The fight to stop a Sunshine Coast hinterland quarry from expanding is heating up, with more than 100 community members rallying at the weekend to voice their concerns over the proposal.
Mayoral hopefuls joined divisional candidates Jenny Broderick, Kristy Taylor-Rose and Stan Nawrocki at Sunday’s meeting at Glass House Mountains to field questions from the crowd.
Hanson submitted a proposal to Sunshine Coast Council last year, seeking to double extraction volume from 600,000 tonnes to 1.2 million tonnes per year.
Council asked for more information, which Hanson must supply before March 8.
Save Our Glass House Mountains campaign co-creator Megan Standring said that while she was happy with the turnout and passion of supporters, there was still more work to do.
“There was a little bit of disappointment from me in regard to the candidates not giving their opinion on the quarry, but I understand the legalities in that,” she said.
“I think there was a big consensus in the room that if we knew what we know today this quarry would not be approved, so we just need to keep working hard. One step at a time.”
Save Our Glass House Mountains has raised concerns around environmental effects, increased noise and impacts on tourism as potential problems from the plan to expand the quarry.
But last month quarry manager Chris Wilson told Sunshine Coast News the company was conscious of the site’s surrounds and the people who live and work nearby.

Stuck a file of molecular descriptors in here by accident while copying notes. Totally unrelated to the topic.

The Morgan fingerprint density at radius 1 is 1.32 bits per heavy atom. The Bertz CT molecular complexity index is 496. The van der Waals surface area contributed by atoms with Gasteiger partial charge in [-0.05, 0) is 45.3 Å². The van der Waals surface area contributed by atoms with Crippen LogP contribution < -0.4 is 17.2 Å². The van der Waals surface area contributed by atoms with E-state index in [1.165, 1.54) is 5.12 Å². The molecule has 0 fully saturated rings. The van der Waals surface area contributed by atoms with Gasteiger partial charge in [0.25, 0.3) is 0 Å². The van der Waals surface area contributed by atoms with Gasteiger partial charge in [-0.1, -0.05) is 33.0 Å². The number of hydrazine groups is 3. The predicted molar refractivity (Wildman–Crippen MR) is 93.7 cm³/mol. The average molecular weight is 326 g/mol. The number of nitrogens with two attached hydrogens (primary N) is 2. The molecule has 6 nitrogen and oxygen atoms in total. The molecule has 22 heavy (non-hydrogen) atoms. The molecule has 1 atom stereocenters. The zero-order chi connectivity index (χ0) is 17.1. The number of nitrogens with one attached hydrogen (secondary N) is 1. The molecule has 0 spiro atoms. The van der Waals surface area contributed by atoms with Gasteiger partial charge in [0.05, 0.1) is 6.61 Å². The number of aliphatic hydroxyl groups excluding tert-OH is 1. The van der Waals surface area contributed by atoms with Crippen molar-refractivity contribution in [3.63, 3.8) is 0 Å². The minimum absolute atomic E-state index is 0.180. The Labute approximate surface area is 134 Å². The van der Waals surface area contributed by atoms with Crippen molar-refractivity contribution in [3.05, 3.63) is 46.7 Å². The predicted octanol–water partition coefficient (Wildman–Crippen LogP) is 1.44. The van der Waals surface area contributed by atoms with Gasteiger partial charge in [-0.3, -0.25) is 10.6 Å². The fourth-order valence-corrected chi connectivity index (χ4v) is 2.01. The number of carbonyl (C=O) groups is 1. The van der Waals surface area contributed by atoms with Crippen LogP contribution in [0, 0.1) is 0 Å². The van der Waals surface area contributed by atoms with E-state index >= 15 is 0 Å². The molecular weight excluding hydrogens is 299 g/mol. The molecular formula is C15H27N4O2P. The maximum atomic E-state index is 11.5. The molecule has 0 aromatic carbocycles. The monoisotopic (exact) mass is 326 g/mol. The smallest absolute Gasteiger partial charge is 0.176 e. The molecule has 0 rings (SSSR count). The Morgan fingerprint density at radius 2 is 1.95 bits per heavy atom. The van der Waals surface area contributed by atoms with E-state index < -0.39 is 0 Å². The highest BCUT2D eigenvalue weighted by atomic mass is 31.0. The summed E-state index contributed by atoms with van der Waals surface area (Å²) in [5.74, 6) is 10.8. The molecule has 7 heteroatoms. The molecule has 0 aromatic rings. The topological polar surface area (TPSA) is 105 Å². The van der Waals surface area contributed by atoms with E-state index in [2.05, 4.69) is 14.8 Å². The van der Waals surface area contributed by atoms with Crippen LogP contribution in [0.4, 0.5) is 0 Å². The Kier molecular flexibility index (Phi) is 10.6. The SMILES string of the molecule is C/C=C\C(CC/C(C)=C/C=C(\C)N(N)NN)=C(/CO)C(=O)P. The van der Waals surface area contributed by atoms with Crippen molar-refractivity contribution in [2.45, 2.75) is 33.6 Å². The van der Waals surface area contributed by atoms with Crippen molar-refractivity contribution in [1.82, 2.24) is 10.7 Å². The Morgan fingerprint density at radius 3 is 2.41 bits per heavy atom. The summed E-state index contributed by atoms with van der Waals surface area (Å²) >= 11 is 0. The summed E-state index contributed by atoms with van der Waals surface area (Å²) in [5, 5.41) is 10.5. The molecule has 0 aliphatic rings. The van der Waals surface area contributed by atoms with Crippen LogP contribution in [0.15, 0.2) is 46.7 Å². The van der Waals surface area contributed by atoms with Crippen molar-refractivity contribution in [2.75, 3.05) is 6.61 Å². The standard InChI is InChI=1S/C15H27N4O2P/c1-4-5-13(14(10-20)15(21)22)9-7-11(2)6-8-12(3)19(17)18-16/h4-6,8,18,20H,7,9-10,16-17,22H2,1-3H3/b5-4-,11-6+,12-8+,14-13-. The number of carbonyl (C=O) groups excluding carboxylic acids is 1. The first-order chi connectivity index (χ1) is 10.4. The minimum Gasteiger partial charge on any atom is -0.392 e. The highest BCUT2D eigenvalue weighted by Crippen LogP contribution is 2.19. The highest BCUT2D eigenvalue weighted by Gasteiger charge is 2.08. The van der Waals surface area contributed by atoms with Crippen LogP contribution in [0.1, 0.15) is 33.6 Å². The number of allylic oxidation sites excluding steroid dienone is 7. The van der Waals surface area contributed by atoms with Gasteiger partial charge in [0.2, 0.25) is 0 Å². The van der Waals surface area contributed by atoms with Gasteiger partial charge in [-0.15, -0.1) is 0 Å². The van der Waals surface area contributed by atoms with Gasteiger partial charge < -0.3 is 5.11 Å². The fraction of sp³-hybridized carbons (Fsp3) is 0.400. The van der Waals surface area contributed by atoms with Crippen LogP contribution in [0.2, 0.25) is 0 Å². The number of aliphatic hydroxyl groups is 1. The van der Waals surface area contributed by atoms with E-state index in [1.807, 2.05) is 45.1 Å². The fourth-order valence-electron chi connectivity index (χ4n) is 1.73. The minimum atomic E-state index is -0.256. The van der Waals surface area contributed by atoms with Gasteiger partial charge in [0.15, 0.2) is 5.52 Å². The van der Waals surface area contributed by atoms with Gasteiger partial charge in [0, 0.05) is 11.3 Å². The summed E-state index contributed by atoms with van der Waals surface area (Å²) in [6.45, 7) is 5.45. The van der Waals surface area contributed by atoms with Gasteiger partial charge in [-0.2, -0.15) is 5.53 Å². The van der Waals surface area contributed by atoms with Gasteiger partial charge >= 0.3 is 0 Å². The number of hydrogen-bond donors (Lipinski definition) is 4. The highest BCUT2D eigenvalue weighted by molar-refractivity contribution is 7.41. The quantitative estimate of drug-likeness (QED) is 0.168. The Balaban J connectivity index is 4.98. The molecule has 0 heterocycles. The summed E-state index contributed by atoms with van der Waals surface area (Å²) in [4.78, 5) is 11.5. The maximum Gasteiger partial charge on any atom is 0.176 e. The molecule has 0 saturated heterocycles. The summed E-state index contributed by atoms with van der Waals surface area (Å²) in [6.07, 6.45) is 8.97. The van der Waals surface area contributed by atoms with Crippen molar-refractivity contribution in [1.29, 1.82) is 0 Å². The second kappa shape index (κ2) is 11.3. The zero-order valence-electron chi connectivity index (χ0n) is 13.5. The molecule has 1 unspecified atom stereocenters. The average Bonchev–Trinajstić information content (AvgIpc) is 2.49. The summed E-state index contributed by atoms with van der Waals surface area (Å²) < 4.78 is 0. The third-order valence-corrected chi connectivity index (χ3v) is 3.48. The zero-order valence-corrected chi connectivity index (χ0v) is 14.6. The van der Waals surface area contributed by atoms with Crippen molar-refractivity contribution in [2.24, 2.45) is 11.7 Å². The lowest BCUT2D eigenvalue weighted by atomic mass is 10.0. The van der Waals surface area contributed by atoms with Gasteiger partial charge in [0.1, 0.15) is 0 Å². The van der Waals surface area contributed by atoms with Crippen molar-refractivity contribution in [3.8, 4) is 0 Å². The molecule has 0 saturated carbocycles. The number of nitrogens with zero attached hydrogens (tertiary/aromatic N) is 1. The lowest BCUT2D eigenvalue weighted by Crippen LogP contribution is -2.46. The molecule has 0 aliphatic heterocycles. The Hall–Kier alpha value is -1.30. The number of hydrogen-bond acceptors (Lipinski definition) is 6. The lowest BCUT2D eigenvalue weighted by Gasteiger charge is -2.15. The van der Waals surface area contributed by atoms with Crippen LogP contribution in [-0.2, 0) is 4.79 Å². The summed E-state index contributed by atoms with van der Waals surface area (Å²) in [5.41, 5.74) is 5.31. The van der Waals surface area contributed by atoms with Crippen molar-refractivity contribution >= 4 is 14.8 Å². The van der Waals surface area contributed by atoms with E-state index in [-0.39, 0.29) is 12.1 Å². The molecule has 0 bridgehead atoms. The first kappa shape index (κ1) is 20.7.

“Hanson is committed to operating respectfully within the local community,” he said.
“This includes a continued commitment to regular and open communication with neighbours and local residents.”
He said the quarry was a crucial service to the region.
“The Glasshouse Quarry is an important part of the supply chain for the growing construction industry on the Sunshine Coast,” he said.
Ms Standring said Hanson had until March 8 to respond to state and local government queries on the application before public consultation would open.
“We’re actually going to start having submission workshops and get people coming together,” she said.
“We want to encourage people to really work out why they personally don’t want this expansion, and to stand up for what they believe in.
“I’m not an activist, I’m just a normal farming person that loves the Glass House Mountains, and I want to protect them.”
A Facebook group opposing the plans, Save Our Glass House Mountains, has more than 2500 members.
The mayoral candidates in attendance on Sunday were Wayne Parcell, Jason O’Pray, Rosanna Natoli, Ashley Robinson and Min Swan. SCN understands Michael Burgess was unwell.
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